All companies suck (in some way)

A few days ago I came across a blog post by Ahmet Alp Balkan, “8 months in Microsoft, I learned these”. Even though I have never worked for a company of Microsoft size, Ahmet’s article made me deeply think about all the companies I have worked for since the beginning of my professional career in software industry. I was still a student when I got my first full-time job in a corporation with more than 2500 employees. Afterwards I have worked for a few mid-size companies and I am glad I had the opportunity to taste a few different flavors as it brought me to the realization that:

  • All companies suck in some way – There is no perfect company to work for. There will be always something annoying whether it’s code quality, your colleagues, management, outdated technology or boring projects. The key is to identify the flaws you are able to live with while focusing on those aspects which are essential for your happy work life.

  • Companies can be fixed – You don’t have to accept the status quo. You can improve your company by sharing your ideas with people around you. This is true that it’s easier in small companies but even in those as big as Microsoft you can influence your direct environment. Better code? Introduce peer review. Knowledge sharing? Organize a tech session or write an article on the intranet. Most importantly, talk to your boss. Your manager is not able to read your mind and if you have good reasons he will get this new projector for your team.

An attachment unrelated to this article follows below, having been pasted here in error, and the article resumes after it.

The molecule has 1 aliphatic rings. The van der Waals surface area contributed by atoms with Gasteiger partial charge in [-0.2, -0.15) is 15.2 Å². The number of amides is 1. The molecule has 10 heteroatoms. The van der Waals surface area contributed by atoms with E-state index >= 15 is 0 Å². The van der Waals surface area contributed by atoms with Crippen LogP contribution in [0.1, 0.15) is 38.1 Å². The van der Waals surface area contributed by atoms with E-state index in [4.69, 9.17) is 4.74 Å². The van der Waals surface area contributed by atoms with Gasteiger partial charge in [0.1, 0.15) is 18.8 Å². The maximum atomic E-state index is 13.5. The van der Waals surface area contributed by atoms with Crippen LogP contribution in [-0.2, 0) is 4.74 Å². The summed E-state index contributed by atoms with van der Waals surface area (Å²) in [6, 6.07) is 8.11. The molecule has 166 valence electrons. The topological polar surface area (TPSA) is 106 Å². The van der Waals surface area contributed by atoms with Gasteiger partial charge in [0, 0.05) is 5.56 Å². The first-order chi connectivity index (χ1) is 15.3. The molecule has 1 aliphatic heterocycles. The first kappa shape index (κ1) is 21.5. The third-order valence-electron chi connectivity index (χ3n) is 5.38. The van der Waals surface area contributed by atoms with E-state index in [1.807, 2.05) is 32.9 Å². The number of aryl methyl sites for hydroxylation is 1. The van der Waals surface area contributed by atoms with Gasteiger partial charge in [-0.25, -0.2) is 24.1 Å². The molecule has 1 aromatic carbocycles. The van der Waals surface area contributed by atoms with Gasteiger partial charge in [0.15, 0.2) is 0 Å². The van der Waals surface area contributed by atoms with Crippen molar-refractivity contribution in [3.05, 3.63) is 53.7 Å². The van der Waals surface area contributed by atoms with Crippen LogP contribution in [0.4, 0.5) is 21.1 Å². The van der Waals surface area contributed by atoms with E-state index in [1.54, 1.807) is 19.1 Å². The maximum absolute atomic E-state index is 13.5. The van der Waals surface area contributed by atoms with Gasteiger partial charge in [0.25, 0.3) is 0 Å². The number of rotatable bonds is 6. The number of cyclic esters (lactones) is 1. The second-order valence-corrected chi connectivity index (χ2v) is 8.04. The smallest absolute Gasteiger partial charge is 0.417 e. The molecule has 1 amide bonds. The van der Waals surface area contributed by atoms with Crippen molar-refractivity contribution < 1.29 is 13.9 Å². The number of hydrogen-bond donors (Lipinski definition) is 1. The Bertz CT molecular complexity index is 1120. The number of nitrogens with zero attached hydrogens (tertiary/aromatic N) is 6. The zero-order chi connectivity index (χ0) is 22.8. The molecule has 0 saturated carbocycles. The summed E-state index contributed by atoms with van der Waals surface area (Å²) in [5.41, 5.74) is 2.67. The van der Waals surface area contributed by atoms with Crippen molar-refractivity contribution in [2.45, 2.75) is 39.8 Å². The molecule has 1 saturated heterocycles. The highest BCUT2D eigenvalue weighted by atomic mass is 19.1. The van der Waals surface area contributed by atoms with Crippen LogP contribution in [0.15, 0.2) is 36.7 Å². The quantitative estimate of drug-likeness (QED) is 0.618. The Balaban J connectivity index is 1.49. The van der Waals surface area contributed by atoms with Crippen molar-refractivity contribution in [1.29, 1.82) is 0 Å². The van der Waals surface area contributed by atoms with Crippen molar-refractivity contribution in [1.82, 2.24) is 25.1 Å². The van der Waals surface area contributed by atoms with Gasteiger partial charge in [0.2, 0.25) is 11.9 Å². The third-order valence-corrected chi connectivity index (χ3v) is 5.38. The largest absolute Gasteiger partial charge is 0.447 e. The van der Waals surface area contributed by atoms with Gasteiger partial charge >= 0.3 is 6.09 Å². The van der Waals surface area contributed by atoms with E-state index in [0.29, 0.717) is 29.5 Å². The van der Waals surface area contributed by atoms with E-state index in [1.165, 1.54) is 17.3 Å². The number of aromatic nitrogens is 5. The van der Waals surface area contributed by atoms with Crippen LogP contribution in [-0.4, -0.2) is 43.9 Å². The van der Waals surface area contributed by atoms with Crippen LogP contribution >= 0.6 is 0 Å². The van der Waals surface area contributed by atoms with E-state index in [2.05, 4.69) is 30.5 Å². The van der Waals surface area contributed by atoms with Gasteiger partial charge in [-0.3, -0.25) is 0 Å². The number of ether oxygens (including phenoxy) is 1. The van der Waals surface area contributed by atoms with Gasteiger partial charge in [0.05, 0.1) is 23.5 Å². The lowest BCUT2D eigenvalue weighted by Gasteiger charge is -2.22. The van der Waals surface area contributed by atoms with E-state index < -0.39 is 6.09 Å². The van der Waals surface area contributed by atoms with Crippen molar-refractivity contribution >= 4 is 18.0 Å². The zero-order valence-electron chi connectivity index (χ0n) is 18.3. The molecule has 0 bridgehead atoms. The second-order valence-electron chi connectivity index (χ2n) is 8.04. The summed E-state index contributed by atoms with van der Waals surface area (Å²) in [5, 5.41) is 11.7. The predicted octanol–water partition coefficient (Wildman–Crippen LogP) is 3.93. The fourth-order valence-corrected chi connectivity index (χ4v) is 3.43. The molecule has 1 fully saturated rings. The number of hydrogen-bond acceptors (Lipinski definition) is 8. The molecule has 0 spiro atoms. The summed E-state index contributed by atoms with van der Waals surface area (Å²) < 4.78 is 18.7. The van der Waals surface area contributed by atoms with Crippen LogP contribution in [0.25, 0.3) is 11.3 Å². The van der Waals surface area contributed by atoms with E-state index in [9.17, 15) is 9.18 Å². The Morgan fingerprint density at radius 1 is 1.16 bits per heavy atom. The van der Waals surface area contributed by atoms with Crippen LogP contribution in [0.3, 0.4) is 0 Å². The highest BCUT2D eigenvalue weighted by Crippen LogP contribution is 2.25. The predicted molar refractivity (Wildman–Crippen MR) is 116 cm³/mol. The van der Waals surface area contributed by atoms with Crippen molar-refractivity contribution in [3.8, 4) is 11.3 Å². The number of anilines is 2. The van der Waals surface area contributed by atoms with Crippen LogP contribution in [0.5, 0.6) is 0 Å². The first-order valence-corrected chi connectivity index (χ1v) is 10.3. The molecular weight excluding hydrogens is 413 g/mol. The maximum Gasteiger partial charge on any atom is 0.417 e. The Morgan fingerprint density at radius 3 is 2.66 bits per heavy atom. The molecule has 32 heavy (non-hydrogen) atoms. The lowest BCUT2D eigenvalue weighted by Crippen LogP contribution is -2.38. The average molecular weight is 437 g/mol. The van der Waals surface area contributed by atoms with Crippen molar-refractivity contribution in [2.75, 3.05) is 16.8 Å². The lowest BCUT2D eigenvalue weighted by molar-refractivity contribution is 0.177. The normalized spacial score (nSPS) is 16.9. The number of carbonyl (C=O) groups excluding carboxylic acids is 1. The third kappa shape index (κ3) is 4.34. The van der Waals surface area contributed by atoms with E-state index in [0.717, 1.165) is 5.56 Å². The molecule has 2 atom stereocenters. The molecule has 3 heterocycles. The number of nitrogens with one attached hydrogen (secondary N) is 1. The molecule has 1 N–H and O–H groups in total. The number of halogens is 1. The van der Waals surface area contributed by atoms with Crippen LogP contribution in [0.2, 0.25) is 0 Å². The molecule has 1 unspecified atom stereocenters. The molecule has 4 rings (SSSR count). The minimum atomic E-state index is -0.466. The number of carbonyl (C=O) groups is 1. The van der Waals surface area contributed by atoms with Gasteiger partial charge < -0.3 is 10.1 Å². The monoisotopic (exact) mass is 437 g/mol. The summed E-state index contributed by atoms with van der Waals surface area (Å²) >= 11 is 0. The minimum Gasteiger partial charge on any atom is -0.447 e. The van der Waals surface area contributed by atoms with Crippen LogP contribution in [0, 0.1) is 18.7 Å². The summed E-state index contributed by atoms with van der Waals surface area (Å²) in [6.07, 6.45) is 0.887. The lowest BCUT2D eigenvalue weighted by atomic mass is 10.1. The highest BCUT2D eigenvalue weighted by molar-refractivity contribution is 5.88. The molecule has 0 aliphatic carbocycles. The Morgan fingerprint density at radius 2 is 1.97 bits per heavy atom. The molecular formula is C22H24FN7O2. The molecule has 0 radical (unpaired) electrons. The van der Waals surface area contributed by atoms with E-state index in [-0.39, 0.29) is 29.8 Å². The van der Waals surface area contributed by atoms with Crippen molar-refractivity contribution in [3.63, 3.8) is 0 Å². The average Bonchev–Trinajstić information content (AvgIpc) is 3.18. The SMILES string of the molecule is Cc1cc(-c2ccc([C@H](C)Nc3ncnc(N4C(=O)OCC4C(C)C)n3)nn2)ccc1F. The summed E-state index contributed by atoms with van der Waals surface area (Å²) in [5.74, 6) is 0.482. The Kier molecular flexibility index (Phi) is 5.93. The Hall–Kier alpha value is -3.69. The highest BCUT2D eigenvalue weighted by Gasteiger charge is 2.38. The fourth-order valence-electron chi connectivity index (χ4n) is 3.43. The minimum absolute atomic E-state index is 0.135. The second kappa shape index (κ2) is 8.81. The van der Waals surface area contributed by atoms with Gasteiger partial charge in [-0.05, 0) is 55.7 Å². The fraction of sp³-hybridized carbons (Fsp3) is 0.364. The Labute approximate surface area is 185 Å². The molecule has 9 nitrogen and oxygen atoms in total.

• A company must make a profit – Making a profit to a company is like breathing air to people: necessary but not a goal in itself. During your career you will be asked to cut corners for the sake of profit. Try to make the best out of the circumstances by maintaining high quality standards of your work. If you have luck your company will recognize that letting developers write good code makes them happy and happy employees are good for business.

If there is something you don’t like about your job and/or company there are basically two options. You can learn to accept the way it is or your can change something. And if all fails there is always this third option, set off in search of a company which sucks less.

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